‘The Stratford Upon Avon & Midland Junction Railway’ (or S.M.J.) was a small independent railway company which ran a line across the empty, untouched centre of England. It visited the counties of Northamptonshire, Warwickshire, Oxfordshire and a little of Buckinghamshire, only existing as the SMJ from 1909 to 1923. In 1923 the S.M.J.became a minor arm of the London Midland and Scottish (L.M.S.), then in 1948 'British Railways' 

Gone but not forgotten: "the damsel is not dead, but sleepeth"


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SMJ Forum

SMJR Logo 4 Replies

Hi ThereI’m planning to print some water slide decals of the EWJR and the SMJR in 4 mm scale.Can anybody help me sort out the size and color scheme?For the size; following photos, this would be between 3 and 4 mm in 1/76For the EWJR Garter I…Continue

Started by Jack Freuville. Last reply by Jim Goodman Aug 4.

Footage of the SMJR 1 Reply

Hello, I found your forum searching for the SMJR. I've just uploaded a digitised version of old cine film footage of the line to my Youtube channel. I will be selling the original Hillside cine film soon along with a few others I've collected…Continue

Started by G Essex Random Railways. Last reply by Jim Goodman Jul 3.

Binton station plans 2 Replies

Hi!I recently discovered this article on Binton station building in the now long defunct magazine ‘Model Railways’ from 1976. It includes a full plan which might encourage someone to model this simple station.Does anyone have access to, or know of a…Continue

Started by Martin Bromage. Last reply by Martin Bromage May 8.

Black & White photos of the SMJ 1 Reply

HelloMy name is Mick Baker and i have recently joined your society.A friend of mine Nigel Hadlow, has taken several thousand black & white photosof railways around the country.With a little help from me with my limited computer skills, i have…Continue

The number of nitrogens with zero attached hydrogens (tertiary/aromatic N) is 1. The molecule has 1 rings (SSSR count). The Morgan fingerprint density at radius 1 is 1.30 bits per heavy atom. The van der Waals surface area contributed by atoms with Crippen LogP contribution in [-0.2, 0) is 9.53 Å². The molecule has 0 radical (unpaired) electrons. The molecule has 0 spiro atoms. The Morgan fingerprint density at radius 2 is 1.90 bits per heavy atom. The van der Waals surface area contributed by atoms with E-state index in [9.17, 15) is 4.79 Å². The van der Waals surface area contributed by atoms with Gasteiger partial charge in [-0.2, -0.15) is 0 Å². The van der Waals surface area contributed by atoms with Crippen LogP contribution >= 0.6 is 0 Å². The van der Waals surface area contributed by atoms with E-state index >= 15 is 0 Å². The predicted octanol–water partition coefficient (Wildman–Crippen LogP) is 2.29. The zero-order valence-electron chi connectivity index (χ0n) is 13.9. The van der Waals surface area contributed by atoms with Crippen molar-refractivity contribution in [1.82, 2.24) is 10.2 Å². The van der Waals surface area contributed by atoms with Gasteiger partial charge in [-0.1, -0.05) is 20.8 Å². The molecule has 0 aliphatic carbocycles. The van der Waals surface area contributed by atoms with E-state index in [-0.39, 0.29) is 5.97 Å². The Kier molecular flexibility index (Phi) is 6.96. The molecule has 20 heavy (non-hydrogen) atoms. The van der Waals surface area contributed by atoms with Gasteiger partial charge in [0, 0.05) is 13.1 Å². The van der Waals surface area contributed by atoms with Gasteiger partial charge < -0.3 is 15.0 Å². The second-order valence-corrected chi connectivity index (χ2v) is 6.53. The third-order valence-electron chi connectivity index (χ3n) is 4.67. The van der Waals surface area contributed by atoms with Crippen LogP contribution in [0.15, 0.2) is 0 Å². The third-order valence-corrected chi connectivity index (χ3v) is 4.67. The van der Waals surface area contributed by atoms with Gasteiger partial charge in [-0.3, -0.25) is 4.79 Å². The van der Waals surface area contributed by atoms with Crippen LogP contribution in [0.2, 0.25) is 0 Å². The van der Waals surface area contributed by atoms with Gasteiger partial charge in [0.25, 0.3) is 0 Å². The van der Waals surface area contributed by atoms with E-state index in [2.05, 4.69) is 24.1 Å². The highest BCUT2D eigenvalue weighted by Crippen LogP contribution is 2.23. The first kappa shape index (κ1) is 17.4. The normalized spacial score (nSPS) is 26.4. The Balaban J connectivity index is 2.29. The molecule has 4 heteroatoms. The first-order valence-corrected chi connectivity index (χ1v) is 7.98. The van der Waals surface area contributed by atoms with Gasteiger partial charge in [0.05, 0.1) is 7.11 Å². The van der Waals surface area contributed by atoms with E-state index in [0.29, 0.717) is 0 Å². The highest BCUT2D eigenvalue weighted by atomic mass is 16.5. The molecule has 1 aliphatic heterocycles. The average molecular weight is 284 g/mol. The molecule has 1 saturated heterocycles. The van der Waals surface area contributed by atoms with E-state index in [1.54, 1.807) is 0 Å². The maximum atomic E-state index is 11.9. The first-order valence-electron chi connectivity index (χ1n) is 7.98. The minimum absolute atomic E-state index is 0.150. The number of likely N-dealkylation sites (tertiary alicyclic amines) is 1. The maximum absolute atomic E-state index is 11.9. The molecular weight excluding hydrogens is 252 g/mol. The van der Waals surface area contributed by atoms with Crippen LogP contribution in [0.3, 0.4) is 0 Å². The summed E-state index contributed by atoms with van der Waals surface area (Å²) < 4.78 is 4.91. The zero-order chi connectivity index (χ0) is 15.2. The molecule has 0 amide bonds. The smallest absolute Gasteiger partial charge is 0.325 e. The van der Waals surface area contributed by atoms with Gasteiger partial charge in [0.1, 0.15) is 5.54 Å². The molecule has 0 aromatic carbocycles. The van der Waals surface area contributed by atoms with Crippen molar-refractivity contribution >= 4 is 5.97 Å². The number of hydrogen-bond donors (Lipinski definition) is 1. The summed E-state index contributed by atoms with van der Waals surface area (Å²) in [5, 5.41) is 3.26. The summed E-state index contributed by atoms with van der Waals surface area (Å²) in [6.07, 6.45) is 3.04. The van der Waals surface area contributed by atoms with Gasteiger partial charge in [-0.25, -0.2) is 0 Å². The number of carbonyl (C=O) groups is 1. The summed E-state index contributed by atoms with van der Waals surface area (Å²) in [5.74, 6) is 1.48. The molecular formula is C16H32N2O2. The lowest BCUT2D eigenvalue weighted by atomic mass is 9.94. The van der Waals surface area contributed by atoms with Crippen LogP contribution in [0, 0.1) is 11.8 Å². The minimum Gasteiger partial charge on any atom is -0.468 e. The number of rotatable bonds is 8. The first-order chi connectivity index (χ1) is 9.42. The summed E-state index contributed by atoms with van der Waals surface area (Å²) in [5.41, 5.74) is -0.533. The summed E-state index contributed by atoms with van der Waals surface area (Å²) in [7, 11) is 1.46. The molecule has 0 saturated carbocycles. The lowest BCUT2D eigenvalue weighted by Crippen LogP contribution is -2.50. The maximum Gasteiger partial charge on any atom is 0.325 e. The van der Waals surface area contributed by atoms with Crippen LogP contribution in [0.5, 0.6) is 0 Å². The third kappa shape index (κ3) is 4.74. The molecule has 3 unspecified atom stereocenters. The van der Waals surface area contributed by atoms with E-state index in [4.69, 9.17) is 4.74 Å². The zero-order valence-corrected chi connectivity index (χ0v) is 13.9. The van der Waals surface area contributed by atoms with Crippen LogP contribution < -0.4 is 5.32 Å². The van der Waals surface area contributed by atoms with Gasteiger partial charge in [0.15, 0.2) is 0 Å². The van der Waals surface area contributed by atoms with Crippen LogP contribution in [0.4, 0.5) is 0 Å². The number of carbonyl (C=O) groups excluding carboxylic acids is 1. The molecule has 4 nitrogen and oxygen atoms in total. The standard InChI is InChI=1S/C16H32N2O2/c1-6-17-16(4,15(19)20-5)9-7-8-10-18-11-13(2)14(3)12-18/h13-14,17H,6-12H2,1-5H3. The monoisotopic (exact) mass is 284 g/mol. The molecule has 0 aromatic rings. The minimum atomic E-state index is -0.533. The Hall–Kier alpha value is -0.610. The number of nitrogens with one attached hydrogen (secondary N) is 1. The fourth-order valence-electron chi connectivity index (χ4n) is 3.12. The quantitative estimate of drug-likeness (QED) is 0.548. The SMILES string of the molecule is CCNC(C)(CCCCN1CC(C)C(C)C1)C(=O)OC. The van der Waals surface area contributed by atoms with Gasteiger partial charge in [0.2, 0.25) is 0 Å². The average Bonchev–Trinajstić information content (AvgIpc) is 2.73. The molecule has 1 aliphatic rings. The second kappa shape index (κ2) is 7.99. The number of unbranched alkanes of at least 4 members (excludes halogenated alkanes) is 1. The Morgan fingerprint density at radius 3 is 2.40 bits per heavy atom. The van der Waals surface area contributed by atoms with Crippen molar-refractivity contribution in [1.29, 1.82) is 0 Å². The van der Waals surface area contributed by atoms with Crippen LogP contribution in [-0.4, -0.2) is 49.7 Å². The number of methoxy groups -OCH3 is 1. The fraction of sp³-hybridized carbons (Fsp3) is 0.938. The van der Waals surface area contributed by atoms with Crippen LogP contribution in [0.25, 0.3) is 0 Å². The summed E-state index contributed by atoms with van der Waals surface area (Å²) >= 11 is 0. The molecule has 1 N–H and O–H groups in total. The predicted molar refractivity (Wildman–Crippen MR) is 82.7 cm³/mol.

Started by Mick Baker. Last reply by Peter S Lewis Mar 29.

SMJ photos

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This is bridge 166 on the Hartwell road out of Roade - as suggested by Jim this might be the unidentified pic location - the view is looking down from the bridge towards the camera. In the distance can just be seen the white water tower that still stands next to the WCML at Roade. This bridge has now totally gone, along with most traces of the trackbed.

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Comment by Mike Smith on November 4, 2015 at 23:07

This started my interest in the SMJ, I live right where this bridge use to be and always wondered what it looked like

Comment by Richard Woods on March 30, 2013 at 15:32

I know of bridge 157 between Showsley and Stoke Bruerne and bridge 168 between Hartwell and the M1 are both single arched bridges that could accommodate double track, although some of the underline bridges around Easton Neston are definitely not for double track.

Comment by Barry Taylor on March 29, 2013 at 12:10

I think that you are right Richard - I've blown up the original shot and you can just about make out the shape. Looking at one or two of the other (single span) bridges on the route, they could also have accommodated double. I wonder why some were built as double arches and others not - must be an obvious answer that I am not thinking of. Perhaps we should also add the 'style ' of each bridge to the bridges list on the website as an historical record - oh dear - another little project!

Comment by Richard Woods on March 28, 2013 at 23:51

Looking at it, it's definitely a double arched bridge, if you look closely enough on the right of the visible arch, you can just see the edge of a second arch, and also the bridge parapet continues to the right way beyond the visible arch, long enough to include a second one. And the design is identicle to the Ashton Road bridge, which was built for double track use, making it highly likely that a bridge just 300 yards down the line would also be built for proposed double track, even though double track was never implemented. Richard

Comment by Barry Taylor on March 28, 2013 at 12:54

Glad to be of help Richard!

Actually. looking at this pic more closelyI now wonder whether this bridge was a single arch type - or was it a twin arch like the one across the Ashton road? The undergrowth here obscures the view, and certainly the trackbed is only single line width, but I wonder whether it was constructed like the other one for possible double track?

Anyone out there know?

Comment by Richard Woods on March 27, 2013 at 20:45

Marvellous! I've been wondering about this bridge for a number of years!

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